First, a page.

The Maltese Falcon

Several decades ago when my wife, Lisa, and I were newlyweds, every Sunday when we got home from church we’d watch American Movie Classics. To date myself, this was when AMC showed real classic films. Films from the Golden Era of Hollywood in black and white. This meant Crime Noir and old fashioned hard-boiled detective movies.

It was on AMC that I first watched Bogie solve the mystery of his partner’s, Miles Archer, murder in The Maltese Falcon. I was hooked. I never grow tired of watching this classic. Not only was Bogie great as Sam Spade, but Sydney Greenstreet was masterful as the Kaspar Gutman, aka the Fatman, as was Peter Lorre as Joel Cairo. Mary Astor was a great actress, but for some reason she just didn’t make an impression on me in her role as Brigid O’Shaughnessy.

Publicity still of The Maltese Falcon
Cinema poster and publicity still of the cast of The Maltese Falcon

Learning the film was based on a novel by some writer by the name of Dashiell Hammett, I obtained a copy and read it cover to cover in a single afternoon and evening. When I next saw the classic film, it was obvious to anyone who’d read the novel that screenwriter John Huston lifted almost all the dialog for the film directly from Hammett’s original work.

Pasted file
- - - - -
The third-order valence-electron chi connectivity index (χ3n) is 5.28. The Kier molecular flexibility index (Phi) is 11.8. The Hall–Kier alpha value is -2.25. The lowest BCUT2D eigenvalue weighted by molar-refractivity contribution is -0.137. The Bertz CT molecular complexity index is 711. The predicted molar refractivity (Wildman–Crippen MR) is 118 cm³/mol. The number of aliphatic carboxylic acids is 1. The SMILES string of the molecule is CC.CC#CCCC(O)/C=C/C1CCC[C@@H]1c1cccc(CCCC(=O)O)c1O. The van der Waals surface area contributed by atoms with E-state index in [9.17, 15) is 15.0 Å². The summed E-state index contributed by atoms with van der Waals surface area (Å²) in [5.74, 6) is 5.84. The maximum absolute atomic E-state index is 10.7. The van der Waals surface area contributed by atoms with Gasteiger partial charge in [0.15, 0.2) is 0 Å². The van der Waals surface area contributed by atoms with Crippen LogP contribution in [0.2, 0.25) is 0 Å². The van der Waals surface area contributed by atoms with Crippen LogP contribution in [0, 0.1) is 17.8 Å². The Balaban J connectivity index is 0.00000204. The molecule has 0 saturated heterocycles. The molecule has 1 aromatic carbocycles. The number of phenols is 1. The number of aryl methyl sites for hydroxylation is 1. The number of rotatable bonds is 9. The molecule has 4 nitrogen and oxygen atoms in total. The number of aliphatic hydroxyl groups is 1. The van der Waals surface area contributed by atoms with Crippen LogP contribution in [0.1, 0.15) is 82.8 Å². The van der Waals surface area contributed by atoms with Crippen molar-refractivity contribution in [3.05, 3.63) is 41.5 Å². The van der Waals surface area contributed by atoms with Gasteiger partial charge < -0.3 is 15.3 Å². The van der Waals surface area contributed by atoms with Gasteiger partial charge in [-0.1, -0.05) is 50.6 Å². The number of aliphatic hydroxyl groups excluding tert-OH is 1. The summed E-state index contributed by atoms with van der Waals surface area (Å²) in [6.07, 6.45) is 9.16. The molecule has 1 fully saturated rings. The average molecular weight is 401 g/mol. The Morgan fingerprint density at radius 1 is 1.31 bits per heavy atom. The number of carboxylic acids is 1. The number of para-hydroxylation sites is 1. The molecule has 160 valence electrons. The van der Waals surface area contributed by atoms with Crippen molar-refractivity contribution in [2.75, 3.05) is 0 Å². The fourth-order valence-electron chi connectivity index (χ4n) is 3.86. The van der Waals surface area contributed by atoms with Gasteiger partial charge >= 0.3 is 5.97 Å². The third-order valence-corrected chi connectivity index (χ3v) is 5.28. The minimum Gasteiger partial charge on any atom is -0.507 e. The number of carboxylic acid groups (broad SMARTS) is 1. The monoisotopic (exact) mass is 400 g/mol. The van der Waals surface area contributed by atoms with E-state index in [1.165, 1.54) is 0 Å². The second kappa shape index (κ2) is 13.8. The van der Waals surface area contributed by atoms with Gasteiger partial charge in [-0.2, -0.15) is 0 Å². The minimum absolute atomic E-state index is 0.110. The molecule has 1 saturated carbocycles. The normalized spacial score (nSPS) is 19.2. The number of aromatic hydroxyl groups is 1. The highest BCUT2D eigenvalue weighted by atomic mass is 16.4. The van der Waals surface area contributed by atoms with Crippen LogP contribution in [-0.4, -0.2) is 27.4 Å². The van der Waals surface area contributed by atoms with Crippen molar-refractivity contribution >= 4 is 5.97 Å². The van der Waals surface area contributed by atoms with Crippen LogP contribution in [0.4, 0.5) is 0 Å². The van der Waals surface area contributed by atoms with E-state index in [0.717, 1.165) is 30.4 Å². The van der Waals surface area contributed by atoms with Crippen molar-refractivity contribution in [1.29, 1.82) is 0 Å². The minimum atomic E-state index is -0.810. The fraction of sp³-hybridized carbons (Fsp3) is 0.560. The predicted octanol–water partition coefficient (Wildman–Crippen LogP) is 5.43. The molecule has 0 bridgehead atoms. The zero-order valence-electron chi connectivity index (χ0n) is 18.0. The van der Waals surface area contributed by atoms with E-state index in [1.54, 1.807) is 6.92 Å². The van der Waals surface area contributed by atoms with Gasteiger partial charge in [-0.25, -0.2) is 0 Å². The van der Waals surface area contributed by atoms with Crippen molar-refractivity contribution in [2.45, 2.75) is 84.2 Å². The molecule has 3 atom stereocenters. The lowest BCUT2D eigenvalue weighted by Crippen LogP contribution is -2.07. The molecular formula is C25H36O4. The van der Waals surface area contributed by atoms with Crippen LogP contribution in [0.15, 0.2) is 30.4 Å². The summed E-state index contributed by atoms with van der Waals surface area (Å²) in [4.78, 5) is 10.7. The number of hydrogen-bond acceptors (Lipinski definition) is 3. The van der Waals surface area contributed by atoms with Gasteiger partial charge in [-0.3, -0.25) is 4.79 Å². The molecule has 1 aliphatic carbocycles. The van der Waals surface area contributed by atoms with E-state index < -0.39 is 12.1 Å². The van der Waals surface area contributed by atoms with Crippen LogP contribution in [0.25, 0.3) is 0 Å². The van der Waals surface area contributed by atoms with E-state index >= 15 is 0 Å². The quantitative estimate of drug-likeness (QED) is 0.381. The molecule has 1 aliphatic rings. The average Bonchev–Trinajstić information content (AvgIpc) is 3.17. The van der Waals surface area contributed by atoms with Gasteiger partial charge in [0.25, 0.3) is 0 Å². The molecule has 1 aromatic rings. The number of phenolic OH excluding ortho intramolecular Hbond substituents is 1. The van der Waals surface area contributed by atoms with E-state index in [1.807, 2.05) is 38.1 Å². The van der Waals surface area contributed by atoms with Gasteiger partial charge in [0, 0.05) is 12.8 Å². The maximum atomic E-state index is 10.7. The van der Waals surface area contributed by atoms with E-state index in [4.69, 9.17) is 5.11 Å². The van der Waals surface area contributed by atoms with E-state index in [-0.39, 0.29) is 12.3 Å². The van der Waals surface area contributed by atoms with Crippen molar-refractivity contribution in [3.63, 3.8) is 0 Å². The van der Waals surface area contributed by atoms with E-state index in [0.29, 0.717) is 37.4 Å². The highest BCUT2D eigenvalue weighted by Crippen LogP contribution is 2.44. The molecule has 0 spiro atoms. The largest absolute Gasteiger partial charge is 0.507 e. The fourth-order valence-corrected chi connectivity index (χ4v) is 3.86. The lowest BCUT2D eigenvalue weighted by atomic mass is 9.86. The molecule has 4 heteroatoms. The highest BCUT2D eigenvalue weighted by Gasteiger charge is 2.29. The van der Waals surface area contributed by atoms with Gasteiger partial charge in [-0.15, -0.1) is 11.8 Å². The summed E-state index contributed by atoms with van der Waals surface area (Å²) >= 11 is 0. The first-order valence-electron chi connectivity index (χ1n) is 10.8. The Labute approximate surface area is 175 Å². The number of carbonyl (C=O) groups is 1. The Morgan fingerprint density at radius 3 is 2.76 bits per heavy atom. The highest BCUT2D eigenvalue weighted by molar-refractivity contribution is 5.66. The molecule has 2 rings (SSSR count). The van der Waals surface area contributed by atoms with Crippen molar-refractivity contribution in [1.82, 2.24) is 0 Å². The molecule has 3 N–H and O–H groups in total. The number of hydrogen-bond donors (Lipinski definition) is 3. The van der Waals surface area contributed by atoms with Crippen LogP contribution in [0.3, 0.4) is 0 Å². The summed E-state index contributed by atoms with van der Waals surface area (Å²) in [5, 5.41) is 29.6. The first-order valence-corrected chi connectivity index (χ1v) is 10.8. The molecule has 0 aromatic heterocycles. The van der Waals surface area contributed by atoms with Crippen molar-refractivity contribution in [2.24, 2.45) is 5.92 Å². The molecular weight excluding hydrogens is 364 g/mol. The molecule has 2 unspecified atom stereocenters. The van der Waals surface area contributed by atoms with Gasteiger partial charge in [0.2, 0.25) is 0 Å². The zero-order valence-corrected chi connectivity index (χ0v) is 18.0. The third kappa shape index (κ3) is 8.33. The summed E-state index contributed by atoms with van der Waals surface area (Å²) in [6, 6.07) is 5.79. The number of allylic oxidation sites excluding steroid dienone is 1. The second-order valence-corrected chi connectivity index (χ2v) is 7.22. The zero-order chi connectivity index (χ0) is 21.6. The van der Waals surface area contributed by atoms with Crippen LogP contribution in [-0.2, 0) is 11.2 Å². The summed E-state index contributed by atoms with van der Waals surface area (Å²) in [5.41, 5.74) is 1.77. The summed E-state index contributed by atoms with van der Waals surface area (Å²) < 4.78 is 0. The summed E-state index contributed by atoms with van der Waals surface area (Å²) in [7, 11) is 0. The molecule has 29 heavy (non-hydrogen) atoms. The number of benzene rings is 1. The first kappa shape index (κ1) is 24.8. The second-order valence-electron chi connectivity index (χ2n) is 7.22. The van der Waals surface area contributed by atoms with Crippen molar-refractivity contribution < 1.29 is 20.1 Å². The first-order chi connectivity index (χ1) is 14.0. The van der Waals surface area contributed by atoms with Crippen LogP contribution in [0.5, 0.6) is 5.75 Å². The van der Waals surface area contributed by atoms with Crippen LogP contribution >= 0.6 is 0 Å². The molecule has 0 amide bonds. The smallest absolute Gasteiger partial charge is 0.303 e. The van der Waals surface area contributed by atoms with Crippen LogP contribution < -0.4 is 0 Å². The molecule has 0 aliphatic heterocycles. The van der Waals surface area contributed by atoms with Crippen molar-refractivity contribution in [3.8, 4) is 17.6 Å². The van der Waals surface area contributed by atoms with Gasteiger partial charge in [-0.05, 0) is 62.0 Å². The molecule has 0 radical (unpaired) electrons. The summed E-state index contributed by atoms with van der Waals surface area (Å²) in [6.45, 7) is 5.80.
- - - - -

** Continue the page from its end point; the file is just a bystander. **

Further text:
One thing lead to another and before long I had read Hammett’s Continental Op stories and discovered Raymond Chandler.

When I finally worked up the nerve to take the plunge and try my hand at writing fiction, it was a natural to attempt to write stories in the crime noir, hard-boiled detective style or genre. Another major influence on the creation of Inspector Sullivan and his universe was the original version of Bladerunner, narrated by Harrison Ford.

If you are a fan of classic noir or the hard-boiled genre, please drop me an e-mail and share what novel or classic film made you a fan of the genre. I’d be happy to share your discovery story with the readers of this newsletter!

The first two classic detective stories I ever read were Hammett’s The Maltese Falcon and Raymond Chandler’s The Big Sleep.

If you have a classic noir or hard-boiled novel, short story, or author who cemented your love for the genre, drop me a line and perhaps I’ll post a review/summary.

The Thomas Sullivan Chronicles and Other Stories